get it so what I'm gonna do is cut a
bunch that are just over a half inch
thick and playing those down to the 7/16
I need that way if I have any flaws and
I cut I can get them right down perfect
and so we'll aim for a little bit over
1/2 inch thick so here we have one
that's 5/8 thick and these are each 9/16
and about 9/16 so we'll just go me
through the plane a few times get them
cleaned up and get them down to 7/16
so lefties about 1/32 oversize so when I
glue everything together it'll be about
1/16 oversize and then I can run it
through the plane again get everything
straightened out if there's any added
flaws just taking a 30 second off each
side so I've got some nice-looking
Western redcedar here for the blades
what I want to do is choose which one of
these I'm going to use and a couple
things to keep in mind a is the collar
you know I like the collar I think this
will look really nice it's a nice reach
it's a nice rich dark brown and then we
want to look at the grain here you see a
lot of wide grain and this one and here
it's very narrow but if we think about
how the blades are going to be cut so
this is a sample blade basically we're
taking this to biomaterial like that and
then we're going to cut a blade out of
it so I like to have sort of vertical
grain in the blade or close to vertical
so when I look at these I want to get
close to vertical on these it can be a
little bit hard to see what the grain is
if i zoom in right here
you know the saw blades make some marks
there it's hard to distinguish the grain
from the saw mark so I'm gonna do is
just so there you can get a little bit
better look at the grain and you can see
diagonals running this way so this is
pretty close to vertical this one so
here it's diagonal like this but up here
it's diagonal like that so it's close to
the flat one we cut through this way
where this one's going to be closer to
vertical all the way across it's going
to be a little bit more uniform with
good diagonal lines like that
so this one sort of has a better grain
orientation to get those vertical grain
pieces so I'm gonna select this one I'll
put this one back in the stack and we'll
work on breaking that down so the
longest blades I make a 21 inches so I'm
gonna cut these and to 21 inch long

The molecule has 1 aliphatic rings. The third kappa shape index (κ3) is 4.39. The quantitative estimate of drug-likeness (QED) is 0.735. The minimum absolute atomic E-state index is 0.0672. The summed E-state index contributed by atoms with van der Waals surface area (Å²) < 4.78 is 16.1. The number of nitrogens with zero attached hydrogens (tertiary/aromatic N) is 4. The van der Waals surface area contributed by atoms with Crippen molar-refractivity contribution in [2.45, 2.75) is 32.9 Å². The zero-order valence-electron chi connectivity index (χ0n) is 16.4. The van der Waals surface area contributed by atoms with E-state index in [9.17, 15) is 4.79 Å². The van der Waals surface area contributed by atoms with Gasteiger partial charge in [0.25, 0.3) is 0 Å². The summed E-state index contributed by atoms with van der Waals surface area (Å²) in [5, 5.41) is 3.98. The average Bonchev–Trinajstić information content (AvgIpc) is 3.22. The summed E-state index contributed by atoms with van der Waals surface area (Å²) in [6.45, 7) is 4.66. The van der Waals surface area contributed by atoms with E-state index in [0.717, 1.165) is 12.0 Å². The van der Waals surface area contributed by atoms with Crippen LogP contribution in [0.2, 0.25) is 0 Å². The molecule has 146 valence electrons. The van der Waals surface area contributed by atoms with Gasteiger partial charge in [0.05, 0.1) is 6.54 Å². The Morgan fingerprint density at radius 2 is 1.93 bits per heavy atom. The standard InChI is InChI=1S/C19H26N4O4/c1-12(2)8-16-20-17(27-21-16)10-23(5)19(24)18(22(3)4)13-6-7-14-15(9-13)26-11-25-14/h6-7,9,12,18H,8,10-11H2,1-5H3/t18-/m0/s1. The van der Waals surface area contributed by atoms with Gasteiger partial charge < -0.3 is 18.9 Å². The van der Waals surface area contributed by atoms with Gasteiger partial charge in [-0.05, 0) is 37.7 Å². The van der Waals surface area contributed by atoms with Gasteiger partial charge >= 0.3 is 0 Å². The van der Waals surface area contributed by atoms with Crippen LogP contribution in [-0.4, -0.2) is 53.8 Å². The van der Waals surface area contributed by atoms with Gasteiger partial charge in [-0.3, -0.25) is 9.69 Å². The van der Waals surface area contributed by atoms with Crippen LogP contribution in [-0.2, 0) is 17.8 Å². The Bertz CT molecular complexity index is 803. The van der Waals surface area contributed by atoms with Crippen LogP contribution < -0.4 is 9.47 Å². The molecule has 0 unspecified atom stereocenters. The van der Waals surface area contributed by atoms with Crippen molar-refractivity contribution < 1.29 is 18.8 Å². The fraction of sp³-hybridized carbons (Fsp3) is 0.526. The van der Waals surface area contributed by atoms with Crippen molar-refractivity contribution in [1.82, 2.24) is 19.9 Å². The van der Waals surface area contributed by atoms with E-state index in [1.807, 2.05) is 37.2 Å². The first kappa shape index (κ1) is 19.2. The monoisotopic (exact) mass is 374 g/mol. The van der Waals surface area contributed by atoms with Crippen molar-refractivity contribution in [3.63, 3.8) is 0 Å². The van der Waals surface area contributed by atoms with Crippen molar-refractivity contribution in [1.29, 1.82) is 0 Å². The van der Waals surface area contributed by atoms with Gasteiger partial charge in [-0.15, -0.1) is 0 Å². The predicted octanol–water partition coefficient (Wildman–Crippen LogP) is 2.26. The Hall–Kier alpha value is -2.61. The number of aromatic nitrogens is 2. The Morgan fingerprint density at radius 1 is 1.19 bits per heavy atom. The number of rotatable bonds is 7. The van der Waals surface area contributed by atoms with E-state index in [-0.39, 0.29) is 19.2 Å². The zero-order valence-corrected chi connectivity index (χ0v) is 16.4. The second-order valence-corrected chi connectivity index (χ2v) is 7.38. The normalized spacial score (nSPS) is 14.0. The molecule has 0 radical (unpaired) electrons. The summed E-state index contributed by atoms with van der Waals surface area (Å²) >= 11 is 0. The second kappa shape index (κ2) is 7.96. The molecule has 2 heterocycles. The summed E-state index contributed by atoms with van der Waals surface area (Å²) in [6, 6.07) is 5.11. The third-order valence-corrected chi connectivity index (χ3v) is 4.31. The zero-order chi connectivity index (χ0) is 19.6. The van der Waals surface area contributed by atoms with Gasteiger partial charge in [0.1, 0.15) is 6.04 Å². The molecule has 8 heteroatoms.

sections approximately so for the spline
in the blades I'm going to use some ash
we've got a nice piece of ash here and
likewise I'll cut this into 21 inch
sections get a little bit of a check
down here so I'll cut that off and get
some 21 inch sections and then these
will be ripped down to about five and a
half inches wide and resaw into thinner
pieces so for the spline in the blades
I'm going to use some ash we've got a
nice piece of ash here and likewise I'll
cut this into 21 inch sections get a
little bit of a check down here so I'll
cut that off and get some 21 inch
sections and then these will be ripped
down to about five and a half inches
wide and resaw into thinner pieces
I just got some new clamps and I have a
tendency to get glue all over my clamps
so I'm gonna put a little wax on them
just to make the glue peel off better
should I get cool
these pieces were cut out of the board
like this so you can see the continuous
grain goes across there what I'm gonna
do is just fold this piece back and that
way the grain here it'll match and you
see it it's coming out and diagonals
like this and diagonals like that so
essentially we've got a book match on
these two pieces and as a result these
two pieces here will be as close to each
other as they can be and what's going to
happen when we cut through these is
we're cutting in a curve and if we pay
attention to the direction we cut these
curves it will influence the shape of
the grain and the cut pieces so for
example here you see on this one the
grain comes out and back in again in a
bit of a mirror image there and so we're
trying to get as much of a mirror image